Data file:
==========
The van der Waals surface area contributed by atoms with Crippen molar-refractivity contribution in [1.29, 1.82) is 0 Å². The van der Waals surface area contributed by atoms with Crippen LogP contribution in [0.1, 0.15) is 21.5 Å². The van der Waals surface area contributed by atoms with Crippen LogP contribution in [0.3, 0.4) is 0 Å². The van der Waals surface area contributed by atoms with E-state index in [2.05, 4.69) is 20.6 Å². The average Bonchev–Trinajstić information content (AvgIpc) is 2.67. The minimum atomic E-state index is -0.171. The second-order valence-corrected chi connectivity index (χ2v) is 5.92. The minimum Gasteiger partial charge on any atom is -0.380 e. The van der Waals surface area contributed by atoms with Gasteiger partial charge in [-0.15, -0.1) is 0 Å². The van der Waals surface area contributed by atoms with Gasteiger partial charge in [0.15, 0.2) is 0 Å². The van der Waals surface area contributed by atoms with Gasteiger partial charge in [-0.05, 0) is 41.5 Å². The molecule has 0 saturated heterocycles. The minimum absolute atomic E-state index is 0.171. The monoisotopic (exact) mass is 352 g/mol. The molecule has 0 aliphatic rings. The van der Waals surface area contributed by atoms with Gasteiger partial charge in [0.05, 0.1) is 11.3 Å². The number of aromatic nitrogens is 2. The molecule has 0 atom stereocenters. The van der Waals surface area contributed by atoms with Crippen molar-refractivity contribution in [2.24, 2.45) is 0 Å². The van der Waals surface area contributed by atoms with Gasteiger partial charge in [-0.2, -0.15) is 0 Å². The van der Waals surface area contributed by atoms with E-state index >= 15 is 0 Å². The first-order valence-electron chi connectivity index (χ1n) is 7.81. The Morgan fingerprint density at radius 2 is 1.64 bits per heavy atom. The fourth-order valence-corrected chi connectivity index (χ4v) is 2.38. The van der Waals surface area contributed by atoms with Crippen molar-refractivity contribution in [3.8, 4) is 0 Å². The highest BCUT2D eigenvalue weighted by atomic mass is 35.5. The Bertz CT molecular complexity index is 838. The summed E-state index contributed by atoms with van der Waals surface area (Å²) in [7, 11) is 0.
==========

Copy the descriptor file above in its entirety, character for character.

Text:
The van der Waals surface area contributed by atoms with Crippen molar-refractivity contribution in [1.29, 1.82) is 0 Å². The van der Waals surface area contributed by atoms with Crippen LogP contribution in [0.1, 0.15) is 21.5 Å². The van der Waals surface area contributed by atoms with Crippen LogP contribution in [0.3, 0.4) is 0 Å². The van der Waals surface area contributed by atoms with E-state index in [2.05, 4.69) is 20.6 Å². The average Bonchev–Trinajstić information content (AvgIpc) is 2.67. The minimum atomic E-state index is -0.171. The second-order valence-corrected chi connectivity index (χ2v) is 5.92. The minimum Gasteiger partial charge on any atom is -0.380 e. The van der Waals surface area contributed by atoms with Gasteiger partial charge in [-0.15, -0.1) is 0 Å². The van der Waals surface area contributed by atoms with Gasteiger partial charge in [0.15, 0.2) is 0 Å². The van der Waals surface area contributed by atoms with Gasteiger partial charge in [-0.05, 0) is 41.5 Å². The molecule has 0 saturated heterocycles. The minimum absolute atomic E-state index is 0.171. The monoisotopic (exact) mass is 352 g/mol. The molecule has 0 aliphatic rings. The van der Waals surface area contributed by atoms with Gasteiger partial charge in [0.05, 0.1) is 11.3 Å². The number of aromatic nitrogens is 2. The molecule has 0 atom stereocenters. The van der Waals surface area contributed by atoms with Crippen molar-refractivity contribution in [2.24, 2.45) is 0 Å². The van der Waals surface area contributed by atoms with Gasteiger partial charge in [-0.2, -0.15) is 0 Å². The van der Waals surface area contributed by atoms with E-state index >= 15 is 0 Å². The first-order valence-electron chi connectivity index (χ1n) is 7.81. The Morgan fingerprint density at radius 2 is 1.64 bits per heavy atom. The fourth-order valence-corrected chi connectivity index (χ4v) is 2.38. The van der Waals surface area contributed by atoms with Crippen molar-refractivity contribution in [3.8, 4) is 0 Å². The highest BCUT2D eigenvalue weighted by atomic mass is 35.5. The Bertz CT molecular complexity index is 838. The summed E-state index contributed by atoms with van der Waals surface area (Å²) in [7, 11) is 0.